- Share this article on Facebook
- Share this article on Twitter
- Share this article on Email
- Show additional share options
- Share this article on Print
- Share this article on Comment
- Share this article on Whatsapp
- Share this article on Linkedin
- Share this article on Reddit
- Share this article on Pinit
- Share this article on Tumblr
9-11 p.m., Sunday, Jan. 6
Desperate for original programming, NBC put a revamped “American Gladiators” on its schedule card with a two-hour premiere Sunday night. The show had been off the air for a decade. Even then, it appeared only in syndication, presumably too embarrassing a spectacle to interest network programmers
But times change, and a writers strike combined with a need for cheap series was all the impetus needed to resurrect “American Gladiators,” a first cousin of professional wrestling with its glitzy costumes, bombastic names and trash talk.
This time, just as in the original, a group of mostly muscular men and women contestants compete against the house gladiators, a team of six men and six women with such names as Titan, Militia, Mayhem, Crush, Venom and Stealth (the latter three are women, by the way). In each hour, two men and two women compete. One out of each pair moves to the next round.
The grand prize, given after an entire season, is a paltry $100,000 to the last man and woman left standing. Someone should tell them they could do so much better by conserving their energy and just opening a few briefcases.
The well-padded players take turns battling the gladiators in games that make dodgeball look like hopscotch. The eliminator is the Eliminator, the name given to a rugged obstacle course that ultimately decides which of the two men or women stays on the show.
The producers have updated the show with all the usual reality bells and whistles: flashing lights, dramatic music, two tons of product placement and a studio audience warmed up with loco weed.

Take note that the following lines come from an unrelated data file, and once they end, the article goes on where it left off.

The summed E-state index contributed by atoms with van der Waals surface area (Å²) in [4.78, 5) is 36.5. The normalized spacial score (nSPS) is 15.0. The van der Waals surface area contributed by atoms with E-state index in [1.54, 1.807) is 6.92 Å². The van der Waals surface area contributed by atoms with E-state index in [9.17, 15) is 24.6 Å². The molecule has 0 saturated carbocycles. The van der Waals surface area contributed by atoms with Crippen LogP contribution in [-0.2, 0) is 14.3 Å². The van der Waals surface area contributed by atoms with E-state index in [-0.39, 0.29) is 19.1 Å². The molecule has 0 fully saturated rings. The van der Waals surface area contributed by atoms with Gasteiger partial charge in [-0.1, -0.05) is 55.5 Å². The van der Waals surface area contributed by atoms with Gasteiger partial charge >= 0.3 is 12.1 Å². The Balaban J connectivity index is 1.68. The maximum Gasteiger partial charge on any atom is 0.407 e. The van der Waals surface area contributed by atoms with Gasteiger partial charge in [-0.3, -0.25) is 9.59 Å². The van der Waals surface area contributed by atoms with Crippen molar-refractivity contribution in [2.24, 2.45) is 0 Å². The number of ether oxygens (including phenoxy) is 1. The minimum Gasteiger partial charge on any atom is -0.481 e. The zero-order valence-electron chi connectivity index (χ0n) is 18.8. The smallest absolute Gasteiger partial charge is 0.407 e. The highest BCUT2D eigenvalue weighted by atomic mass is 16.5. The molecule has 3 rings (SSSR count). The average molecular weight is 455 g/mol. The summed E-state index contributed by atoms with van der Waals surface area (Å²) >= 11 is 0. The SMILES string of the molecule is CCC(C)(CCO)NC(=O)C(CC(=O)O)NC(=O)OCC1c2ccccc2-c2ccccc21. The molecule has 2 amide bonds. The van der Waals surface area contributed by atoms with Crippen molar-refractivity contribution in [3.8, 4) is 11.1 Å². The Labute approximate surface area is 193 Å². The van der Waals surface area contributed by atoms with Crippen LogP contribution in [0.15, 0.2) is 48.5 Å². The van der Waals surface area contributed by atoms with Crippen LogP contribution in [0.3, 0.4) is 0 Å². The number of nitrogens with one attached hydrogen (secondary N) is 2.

The action is taped to eliminate the long, dull parts while they change the set. Short videos try to coax viewers to develop a rooting interest in the contestants.
The co-hosts are pro wrestling icon Hulk Hogan and Laila Ali, Muhammad’s daughter. They encourage and commiserate with the contestants, sometimes in bewildering ways. In the opening minutes of the show, a divorced mother of three suffers a disqualifying leg injury during the first contest. “You’re a great role model to your children,” Ali consoles.
Later in the show, a male contestant says he is dedicating his victory to “my buddy, who passed away a year ago.” Responds Ali, “I’m sure you made him proud.”
Following Sunday’s premiere, the show is scheduled to air at 8 p.m. Mondays.
MGM Television in association with Reveille
Executive producers: David Hurwitz, Mark Koops, Howard Owens, Claire O’Donohoe
Co-executive producer/director: J. Rupert Thompson
Producers: Edison Layne, Tom Herschko
Production manager: Sam Yamada
Casting: Randy Bernstein, Danielle Harrington, Chad Haywood
Stunt coordinator: Pat Romano
Production designer: Anton Goss
Art director: Dylan Jones
Hosts: Hulk Hogan, Laila Ali
Sign up for THR news straight to your inbox every day
The Woman King